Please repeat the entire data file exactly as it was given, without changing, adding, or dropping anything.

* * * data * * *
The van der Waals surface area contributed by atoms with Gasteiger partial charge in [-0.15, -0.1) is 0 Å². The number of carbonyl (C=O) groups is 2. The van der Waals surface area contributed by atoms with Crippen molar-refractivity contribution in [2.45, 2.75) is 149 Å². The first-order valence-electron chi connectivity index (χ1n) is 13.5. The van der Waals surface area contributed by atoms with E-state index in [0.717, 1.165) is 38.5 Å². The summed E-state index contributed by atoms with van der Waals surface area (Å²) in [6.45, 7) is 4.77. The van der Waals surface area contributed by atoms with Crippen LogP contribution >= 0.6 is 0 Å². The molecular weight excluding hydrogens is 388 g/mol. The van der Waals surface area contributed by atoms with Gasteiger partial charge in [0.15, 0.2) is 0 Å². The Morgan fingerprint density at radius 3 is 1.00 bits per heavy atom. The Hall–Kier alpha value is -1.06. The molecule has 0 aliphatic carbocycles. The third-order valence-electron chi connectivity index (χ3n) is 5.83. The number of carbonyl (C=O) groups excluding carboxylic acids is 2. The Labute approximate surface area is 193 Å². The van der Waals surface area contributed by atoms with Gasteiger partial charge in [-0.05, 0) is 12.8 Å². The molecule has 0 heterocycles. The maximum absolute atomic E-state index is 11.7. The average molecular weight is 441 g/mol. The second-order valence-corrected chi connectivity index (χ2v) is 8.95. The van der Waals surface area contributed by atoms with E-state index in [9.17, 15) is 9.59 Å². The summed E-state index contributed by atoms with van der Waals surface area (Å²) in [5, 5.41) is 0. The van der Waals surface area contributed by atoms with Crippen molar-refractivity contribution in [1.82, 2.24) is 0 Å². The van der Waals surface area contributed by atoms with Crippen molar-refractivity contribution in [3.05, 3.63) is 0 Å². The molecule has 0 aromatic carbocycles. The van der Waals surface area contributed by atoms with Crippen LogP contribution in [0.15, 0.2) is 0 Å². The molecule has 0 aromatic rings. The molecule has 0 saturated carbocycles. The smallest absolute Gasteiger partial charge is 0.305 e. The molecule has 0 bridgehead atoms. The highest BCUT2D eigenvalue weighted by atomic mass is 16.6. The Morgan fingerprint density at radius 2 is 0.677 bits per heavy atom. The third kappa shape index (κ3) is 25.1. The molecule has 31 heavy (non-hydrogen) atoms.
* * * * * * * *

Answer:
The van der Waals surface area contributed by atoms with Gasteiger partial charge in [-0.15, -0.1) is 0 Å². The number of carbonyl (C=O) groups is 2. The van der Waals surface area contributed by atoms with Crippen molar-refractivity contribution in [2.45, 2.75) is 149 Å². The first-order valence-electron chi connectivity index (χ1n) is 13.5. The van der Waals surface area contributed by atoms with E-state index in [0.717, 1.165) is 38.5 Å². The summed E-state index contributed by atoms with van der Waals surface area (Å²) in [6.45, 7) is 4.77. The van der Waals surface area contributed by atoms with Crippen LogP contribution >= 0.6 is 0 Å². The molecular weight excluding hydrogens is 388 g/mol. The van der Waals surface area contributed by atoms with Gasteiger partial charge in [0.15, 0.2) is 0 Å². The Morgan fingerprint density at radius 3 is 1.00 bits per heavy atom. The Hall–Kier alpha value is -1.06. The molecule has 0 aliphatic carbocycles. The third-order valence-electron chi connectivity index (χ3n) is 5.83. The number of carbonyl (C=O) groups excluding carboxylic acids is 2. The Labute approximate surface area is 193 Å². The van der Waals surface area contributed by atoms with Gasteiger partial charge in [-0.05, 0) is 12.8 Å². The molecule has 0 heterocycles. The maximum absolute atomic E-state index is 11.7. The average molecular weight is 441 g/mol. The second-order valence-corrected chi connectivity index (χ2v) is 8.95. The van der Waals surface area contributed by atoms with E-state index in [9.17, 15) is 9.59 Å². The summed E-state index contributed by atoms with van der Waals surface area (Å²) in [5, 5.41) is 0. The van der Waals surface area contributed by atoms with Crippen molar-refractivity contribution in [1.82, 2.24) is 0 Å². The van der Waals surface area contributed by atoms with Crippen molar-refractivity contribution in [3.05, 3.63) is 0 Å². The molecule has 0 aromatic carbocycles. The van der Waals surface area contributed by atoms with Crippen LogP contribution in [0.15, 0.2) is 0 Å². The molecule has 0 aromatic rings. The molecule has 0 saturated carbocycles. The smallest absolute Gasteiger partial charge is 0.305 e. The molecule has 0 bridgehead atoms. The highest BCUT2D eigenvalue weighted by atomic mass is 16.6. The Morgan fingerprint density at radius 2 is 0.677 bits per heavy atom. The third kappa shape index (κ3) is 25.1. The molecule has 31 heavy (non-hydrogen) atoms.